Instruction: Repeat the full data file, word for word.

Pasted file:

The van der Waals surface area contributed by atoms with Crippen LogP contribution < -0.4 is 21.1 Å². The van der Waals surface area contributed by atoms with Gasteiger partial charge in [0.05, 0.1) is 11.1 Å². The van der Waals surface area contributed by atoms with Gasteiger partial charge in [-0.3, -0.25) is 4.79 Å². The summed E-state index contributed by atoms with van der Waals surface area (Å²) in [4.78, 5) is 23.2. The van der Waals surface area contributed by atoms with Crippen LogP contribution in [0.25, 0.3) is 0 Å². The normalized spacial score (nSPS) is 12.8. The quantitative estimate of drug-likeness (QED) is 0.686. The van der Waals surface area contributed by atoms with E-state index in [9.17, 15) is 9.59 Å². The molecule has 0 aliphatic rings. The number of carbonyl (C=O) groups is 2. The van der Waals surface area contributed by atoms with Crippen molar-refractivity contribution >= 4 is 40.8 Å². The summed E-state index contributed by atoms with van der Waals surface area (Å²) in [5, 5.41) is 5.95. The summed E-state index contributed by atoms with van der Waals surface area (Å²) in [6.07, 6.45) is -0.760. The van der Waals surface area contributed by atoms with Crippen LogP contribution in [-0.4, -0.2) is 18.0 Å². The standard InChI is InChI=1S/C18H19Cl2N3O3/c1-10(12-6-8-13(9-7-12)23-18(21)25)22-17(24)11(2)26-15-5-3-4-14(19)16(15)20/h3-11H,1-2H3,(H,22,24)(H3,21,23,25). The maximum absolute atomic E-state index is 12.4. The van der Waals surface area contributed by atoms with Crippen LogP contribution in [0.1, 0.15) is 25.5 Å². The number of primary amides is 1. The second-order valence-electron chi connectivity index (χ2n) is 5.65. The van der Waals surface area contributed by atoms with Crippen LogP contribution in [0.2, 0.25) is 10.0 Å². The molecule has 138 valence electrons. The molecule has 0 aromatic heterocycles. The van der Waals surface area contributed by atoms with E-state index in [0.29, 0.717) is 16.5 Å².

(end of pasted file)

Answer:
The van der Waals surface area contributed by atoms with Crippen LogP contribution < -0.4 is 21.1 Å². The van der Waals surface area contributed by atoms with Gasteiger partial charge in [0.05, 0.1) is 11.1 Å². The van der Waals surface area contributed by atoms with Gasteiger partial charge in [-0.3, -0.25) is 4.79 Å². The summed E-state index contributed by atoms with van der Waals surface area (Å²) in [4.78, 5) is 23.2. The van der Waals surface area contributed by atoms with Crippen LogP contribution in [0.25, 0.3) is 0 Å². The normalized spacial score (nSPS) is 12.8. The quantitative estimate of drug-likeness (QED) is 0.686. The van der Waals surface area contributed by atoms with E-state index in [9.17, 15) is 9.59 Å². The molecule has 0 aliphatic rings. The number of carbonyl (C=O) groups is 2. The van der Waals surface area contributed by atoms with Crippen molar-refractivity contribution >= 4 is 40.8 Å². The summed E-state index contributed by atoms with van der Waals surface area (Å²) in [5, 5.41) is 5.95. The summed E-state index contributed by atoms with van der Waals surface area (Å²) in [6.07, 6.45) is -0.760. The van der Waals surface area contributed by atoms with Crippen LogP contribution in [-0.4, -0.2) is 18.0 Å². The standard InChI is InChI=1S/C18H19Cl2N3O3/c1-10(12-6-8-13(9-7-12)23-18(21)25)22-17(24)11(2)26-15-5-3-4-14(19)16(15)20/h3-11H,1-2H3,(H,22,24)(H3,21,23,25). The maximum absolute atomic E-state index is 12.4. The van der Waals surface area contributed by atoms with Crippen LogP contribution in [0.1, 0.15) is 25.5 Å². The number of primary amides is 1. The second-order valence-electron chi connectivity index (χ2n) is 5.65. The van der Waals surface area contributed by atoms with Crippen LogP contribution in [0.2, 0.25) is 10.0 Å². The molecule has 138 valence electrons. The molecule has 0 aromatic heterocycles. The van der Waals surface area contributed by atoms with E-state index in [0.29, 0.717) is 16.5 Å².